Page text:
In the tenth chapter, Wright observes that Chronicles portrays David more innocently than the book of Samuel, in part because many of the war commemoration texts discussed in the previous chapters were omitted. He believes that David's innocence was not the primary goal of Chronicles' authors, but that their concern was to show how David contributed to national unity and supported the Temple's centrality.

In chapters 11–13, Wright shifts focus from David the king to Caleb the warrior. In the Pentateuchal texts that detail Caleb's life, Wright not only observes the interesting similarities to David, but he also explains how these various texts transformed a Kenizzite man into a Judahite hero. According to Wright, the addition of Caleb to the spy account of Num 13–14 is a highly significant war memorial for the clan of Caleb as it reveals him to be the lone voice advocating for the initial conquest of the land. The memorial's message was clear: if the nation had merely listened to Caleb they would have entered the land forty years earlier.

In his conclusion, Wright reiterates his thesis that the David narratives underwent a three-step process, with the later layers, including the various war memorials, addressing issues of belonging and ethnicity within Judahite collective memory. He ends by speculating how all history would have been altered if Saul had been more accurate with his spear and David had died young—“No Jerusalem. No Judaism. No Christianity” (p. 230). As this review shifts from summary to evaluation, I can begin by appreciating his provocative, but perhaps overstated, final speculation.

While the book's title may seem awkward, Wright's writing is certainly not. Instead, it is rather consistently erudite as well as engaging. He writes casually, at one point describing an insight he received reading “one evening in a Tel Aviv cafe” (p. 37), which I found refreshing but for others may seem too autobiographical for a scholarly work. While some scholars may have preferred footnotes over Wright's endnotes, his extensive scholarly discussions in the notes will be appreciated by readers willing to find them at the back (p. 231–59). Wright moves adroitly from biblical narrative to history (Alexander the Great, the American Civil War), contextual literature (Shakespeare, Heller), renaissance art (Michelangelo), and film (Crime and Misdemeanors), using insights from these other disciples to shed light on David's world and that of the Bible.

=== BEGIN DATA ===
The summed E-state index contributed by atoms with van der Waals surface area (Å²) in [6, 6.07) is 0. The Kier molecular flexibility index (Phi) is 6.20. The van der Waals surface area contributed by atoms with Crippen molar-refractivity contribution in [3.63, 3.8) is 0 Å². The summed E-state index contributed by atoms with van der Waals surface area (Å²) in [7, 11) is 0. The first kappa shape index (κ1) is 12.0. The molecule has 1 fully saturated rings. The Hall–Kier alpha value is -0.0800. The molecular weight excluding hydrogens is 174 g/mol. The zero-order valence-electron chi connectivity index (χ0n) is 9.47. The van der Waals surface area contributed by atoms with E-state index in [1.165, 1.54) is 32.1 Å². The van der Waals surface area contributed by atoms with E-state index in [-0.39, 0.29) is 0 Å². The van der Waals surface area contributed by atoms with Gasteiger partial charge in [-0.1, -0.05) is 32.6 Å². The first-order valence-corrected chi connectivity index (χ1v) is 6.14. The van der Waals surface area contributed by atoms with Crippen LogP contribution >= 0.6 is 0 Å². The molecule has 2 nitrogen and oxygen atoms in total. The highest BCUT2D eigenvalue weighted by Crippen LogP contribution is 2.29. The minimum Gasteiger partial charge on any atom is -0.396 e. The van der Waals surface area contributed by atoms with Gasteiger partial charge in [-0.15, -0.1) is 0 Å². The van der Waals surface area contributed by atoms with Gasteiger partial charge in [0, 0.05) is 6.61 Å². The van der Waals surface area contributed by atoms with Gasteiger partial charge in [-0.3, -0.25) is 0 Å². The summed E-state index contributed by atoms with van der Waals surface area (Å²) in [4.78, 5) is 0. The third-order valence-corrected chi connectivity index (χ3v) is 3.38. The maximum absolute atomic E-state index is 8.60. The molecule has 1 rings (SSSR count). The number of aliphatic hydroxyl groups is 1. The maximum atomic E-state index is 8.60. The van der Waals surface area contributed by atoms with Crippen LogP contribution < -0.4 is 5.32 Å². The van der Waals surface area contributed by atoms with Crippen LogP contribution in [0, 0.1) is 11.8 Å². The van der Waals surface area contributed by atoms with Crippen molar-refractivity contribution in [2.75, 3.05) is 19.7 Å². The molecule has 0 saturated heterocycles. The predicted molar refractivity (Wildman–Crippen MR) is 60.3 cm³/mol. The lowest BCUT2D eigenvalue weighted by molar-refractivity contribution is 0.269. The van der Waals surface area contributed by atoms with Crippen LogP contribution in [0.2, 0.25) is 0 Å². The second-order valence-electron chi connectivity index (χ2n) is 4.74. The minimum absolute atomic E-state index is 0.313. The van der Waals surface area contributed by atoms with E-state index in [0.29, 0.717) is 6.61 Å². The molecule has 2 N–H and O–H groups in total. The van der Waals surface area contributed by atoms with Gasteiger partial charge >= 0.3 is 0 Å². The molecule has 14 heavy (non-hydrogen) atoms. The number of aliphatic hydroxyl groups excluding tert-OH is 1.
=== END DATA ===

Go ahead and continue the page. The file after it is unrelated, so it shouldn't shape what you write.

Wright never really discusses theories of the redaction of the Deuteronomistic History, which is surprising for a book focusing on Samuel and Kings that is dedicated to the memory of Frank Moore Cross (1921–2012), since the theory of a double Deuteronomistic redaction is typically attributed to the so-called Cross school.

Wright's ability to make incisive observations about long narratives and books is impressive, but he may show a tendency to confidently express his conclusions without regard to their subjective nature, even occasionally omitting supporting evidence for his views. According to Wright, David views Saul's daughter Michal as “a means to a goal” (p. 5). While the text informs us David does not feel worthy to be a son-in-law of a king, it is difficult to know with certainty what David is thinking about Michal. One must be cautious about assessing motive when the text does not make it explicit. I agree with Wright that there is a tendency among commentators to view David too favorably (I argue elsewhere he was a rapist[1]). However, Wright can err in the opposite direction, viewing him too cynically at times.

In summary, Wright's thesis is compelling, his arguments generally persuasive, and his writing engaging. Therefore, scholars, particularly those whose thirst for Davidic literature can never be quenched, will appreciate and benefit from Wright's fascinating research.

David T. Lamb, Biblical Theological Seminary

[1] David T. Lamb, Prostitutes and Polygamists: A Look at Love, Old Testament Style (Grand Rapids: Zondervan, 2015), 127–33. reference